Spinoza’s rationalist philosophy was central to the “radical” Enlightenment of late seventeenth century Europe and a century later had a decisive impact on the development of German Idealism. At the beginning of the twentieth century, his critique of revealed religion was the focus of heated discussions among Jewish thinkers; and in the 1960s Marxist philosophers, including Althusser, saw Spinoza’s understanding of the imagination as a forerunner to the concept of ideology. This strand of his thought was taken a step further by Hardt and Negri in their highly influential work Empire, while most recently António Damásio has argued that there are significant affinities between Spinoza’s psychology and contemporary discoveries in neurophysiology.In the following interview, leading Spinoza experts discuss the seventeenth-century philosopher’s relevance today.
is a Slovak philosopher. His works include From Fantasy to Reality and Humanistic Initiative of Feuerbach’s Philosophy and The Letters to Philosophers, and Quest for Reality (2008).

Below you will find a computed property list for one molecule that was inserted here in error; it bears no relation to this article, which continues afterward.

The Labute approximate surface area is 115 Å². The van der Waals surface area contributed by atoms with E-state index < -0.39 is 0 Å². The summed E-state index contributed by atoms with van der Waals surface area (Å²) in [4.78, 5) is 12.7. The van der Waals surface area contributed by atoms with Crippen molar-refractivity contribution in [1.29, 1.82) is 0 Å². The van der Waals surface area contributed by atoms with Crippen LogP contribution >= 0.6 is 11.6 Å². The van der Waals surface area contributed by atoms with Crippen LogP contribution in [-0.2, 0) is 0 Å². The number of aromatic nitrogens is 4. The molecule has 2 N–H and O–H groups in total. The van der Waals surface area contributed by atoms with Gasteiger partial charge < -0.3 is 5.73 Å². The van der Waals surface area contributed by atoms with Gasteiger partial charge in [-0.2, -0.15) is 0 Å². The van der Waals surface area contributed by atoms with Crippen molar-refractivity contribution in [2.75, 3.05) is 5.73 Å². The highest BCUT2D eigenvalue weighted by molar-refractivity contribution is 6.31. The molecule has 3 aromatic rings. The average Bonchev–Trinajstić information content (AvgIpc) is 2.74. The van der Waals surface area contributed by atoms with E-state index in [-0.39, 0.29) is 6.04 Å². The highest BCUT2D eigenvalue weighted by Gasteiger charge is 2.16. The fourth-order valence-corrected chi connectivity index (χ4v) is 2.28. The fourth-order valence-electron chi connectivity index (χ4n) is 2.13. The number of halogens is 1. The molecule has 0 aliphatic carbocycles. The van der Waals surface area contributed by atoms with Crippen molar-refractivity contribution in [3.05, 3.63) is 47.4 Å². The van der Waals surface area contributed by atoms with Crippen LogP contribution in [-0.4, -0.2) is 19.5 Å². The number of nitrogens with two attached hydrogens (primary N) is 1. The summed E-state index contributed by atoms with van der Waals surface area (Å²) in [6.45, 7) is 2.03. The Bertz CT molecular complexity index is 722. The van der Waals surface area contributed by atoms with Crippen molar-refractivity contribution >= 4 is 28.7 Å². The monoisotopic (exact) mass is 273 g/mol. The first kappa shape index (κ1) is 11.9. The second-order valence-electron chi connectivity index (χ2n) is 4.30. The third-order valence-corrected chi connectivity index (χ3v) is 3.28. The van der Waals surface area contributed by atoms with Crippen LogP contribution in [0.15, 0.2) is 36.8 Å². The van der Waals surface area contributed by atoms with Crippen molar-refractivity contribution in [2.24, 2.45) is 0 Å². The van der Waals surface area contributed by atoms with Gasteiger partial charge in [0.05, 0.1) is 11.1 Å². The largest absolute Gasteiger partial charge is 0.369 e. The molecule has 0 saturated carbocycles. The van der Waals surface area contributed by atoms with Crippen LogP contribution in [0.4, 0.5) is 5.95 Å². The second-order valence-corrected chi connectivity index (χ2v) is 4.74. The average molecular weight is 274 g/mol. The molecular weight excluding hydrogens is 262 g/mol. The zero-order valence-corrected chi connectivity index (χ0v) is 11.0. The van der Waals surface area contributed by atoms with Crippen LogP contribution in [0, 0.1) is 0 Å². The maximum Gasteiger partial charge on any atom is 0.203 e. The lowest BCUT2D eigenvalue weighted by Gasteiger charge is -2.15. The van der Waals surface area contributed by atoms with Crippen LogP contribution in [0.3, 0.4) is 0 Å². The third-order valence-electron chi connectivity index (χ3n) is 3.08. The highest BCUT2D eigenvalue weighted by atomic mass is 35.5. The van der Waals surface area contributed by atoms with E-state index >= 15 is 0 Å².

Excessively sensitive, anti-liberal, and irrelevant, or radical, prescient, and misunderstood? Six philosophers answer Kritika&Kontext’s questions on Nietzsche. Their responses make one thing clear: Nietzsche still divides opinion.
A look ahead to the twenty-first century
With rising life expectancy, stagnating working-age populations, and low birth rates, Europe faces a demographic challenge in the next fifty years the likes of which it has never known. For the economy, this will mean a shortage of local workers, a lack of skilled workers, and shifts in sectoral demand. One solution – to raise the age of retirement – presupposes a functioning labour market for older potential employees that in large parts of Europe does not exist. An overview of the problems of and solutions to an ageing Europe.